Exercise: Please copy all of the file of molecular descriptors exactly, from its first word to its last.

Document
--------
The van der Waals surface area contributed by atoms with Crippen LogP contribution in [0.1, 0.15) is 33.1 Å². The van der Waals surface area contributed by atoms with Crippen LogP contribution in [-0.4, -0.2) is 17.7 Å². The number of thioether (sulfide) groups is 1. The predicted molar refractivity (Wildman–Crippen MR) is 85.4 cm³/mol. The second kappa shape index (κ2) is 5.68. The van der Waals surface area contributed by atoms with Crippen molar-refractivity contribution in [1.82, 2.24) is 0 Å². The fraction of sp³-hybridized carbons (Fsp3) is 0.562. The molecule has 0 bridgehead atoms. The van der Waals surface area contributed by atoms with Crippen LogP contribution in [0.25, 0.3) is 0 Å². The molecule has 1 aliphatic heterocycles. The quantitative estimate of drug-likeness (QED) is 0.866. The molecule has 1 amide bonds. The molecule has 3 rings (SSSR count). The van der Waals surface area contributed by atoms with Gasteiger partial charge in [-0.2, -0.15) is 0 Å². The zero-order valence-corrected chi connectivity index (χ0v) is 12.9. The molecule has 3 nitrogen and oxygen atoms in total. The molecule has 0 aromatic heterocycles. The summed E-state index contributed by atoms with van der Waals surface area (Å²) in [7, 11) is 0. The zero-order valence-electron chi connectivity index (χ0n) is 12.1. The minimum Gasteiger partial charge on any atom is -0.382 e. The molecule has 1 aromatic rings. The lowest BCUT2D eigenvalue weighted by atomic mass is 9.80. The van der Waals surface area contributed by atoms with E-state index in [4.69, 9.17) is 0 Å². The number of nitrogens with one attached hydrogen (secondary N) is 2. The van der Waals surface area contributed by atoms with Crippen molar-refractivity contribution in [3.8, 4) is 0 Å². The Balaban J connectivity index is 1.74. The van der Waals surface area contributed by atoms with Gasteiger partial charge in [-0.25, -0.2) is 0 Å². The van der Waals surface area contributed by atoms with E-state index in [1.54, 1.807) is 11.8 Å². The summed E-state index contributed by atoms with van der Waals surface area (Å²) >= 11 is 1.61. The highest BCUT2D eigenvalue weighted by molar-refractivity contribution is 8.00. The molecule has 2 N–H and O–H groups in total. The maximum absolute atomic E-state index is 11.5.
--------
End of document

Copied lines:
The van der Waals surface area contributed by atoms with Crippen LogP contribution in [0.1, 0.15) is 33.1 Å². The van der Waals surface area contributed by atoms with Crippen LogP contribution in [-0.4, -0.2) is 17.7 Å². The number of thioether (sulfide) groups is 1. The predicted molar refractivity (Wildman–Crippen MR) is 85.4 cm³/mol. The second kappa shape index (κ2) is 5.68. The van der Waals surface area contributed by atoms with Crippen molar-refractivity contribution in [1.82, 2.24) is 0 Å². The fraction of sp³-hybridized carbons (Fsp3) is 0.562. The molecule has 0 bridgehead atoms. The van der Waals surface area contributed by atoms with Crippen LogP contribution in [0.25, 0.3) is 0 Å². The molecule has 1 aliphatic heterocycles. The quantitative estimate of drug-likeness (QED) is 0.866. The molecule has 1 amide bonds. The molecule has 3 rings (SSSR count). The van der Waals surface area contributed by atoms with Gasteiger partial charge in [-0.2, -0.15) is 0 Å². The zero-order valence-corrected chi connectivity index (χ0v) is 12.9. The molecule has 3 nitrogen and oxygen atoms in total. The molecule has 0 aromatic heterocycles. The summed E-state index contributed by atoms with van der Waals surface area (Å²) in [7, 11) is 0. The zero-order valence-electron chi connectivity index (χ0n) is 12.1. The minimum Gasteiger partial charge on any atom is -0.382 e. The molecule has 1 aromatic rings. The lowest BCUT2D eigenvalue weighted by atomic mass is 9.80. The van der Waals surface area contributed by atoms with E-state index in [4.69, 9.17) is 0 Å². The number of nitrogens with one attached hydrogen (secondary N) is 2. The van der Waals surface area contributed by atoms with Crippen molar-refractivity contribution in [3.8, 4) is 0 Å². The Balaban J connectivity index is 1.74. The van der Waals surface area contributed by atoms with Gasteiger partial charge in [-0.25, -0.2) is 0 Å². The van der Waals surface area contributed by atoms with E-state index in [1.54, 1.807) is 11.8 Å². The summed E-state index contributed by atoms with van der Waals surface area (Å²) >= 11 is 1.61. The highest BCUT2D eigenvalue weighted by molar-refractivity contribution is 8.00. The molecule has 2 N–H and O–H groups in total. The maximum absolute atomic E-state index is 11.5.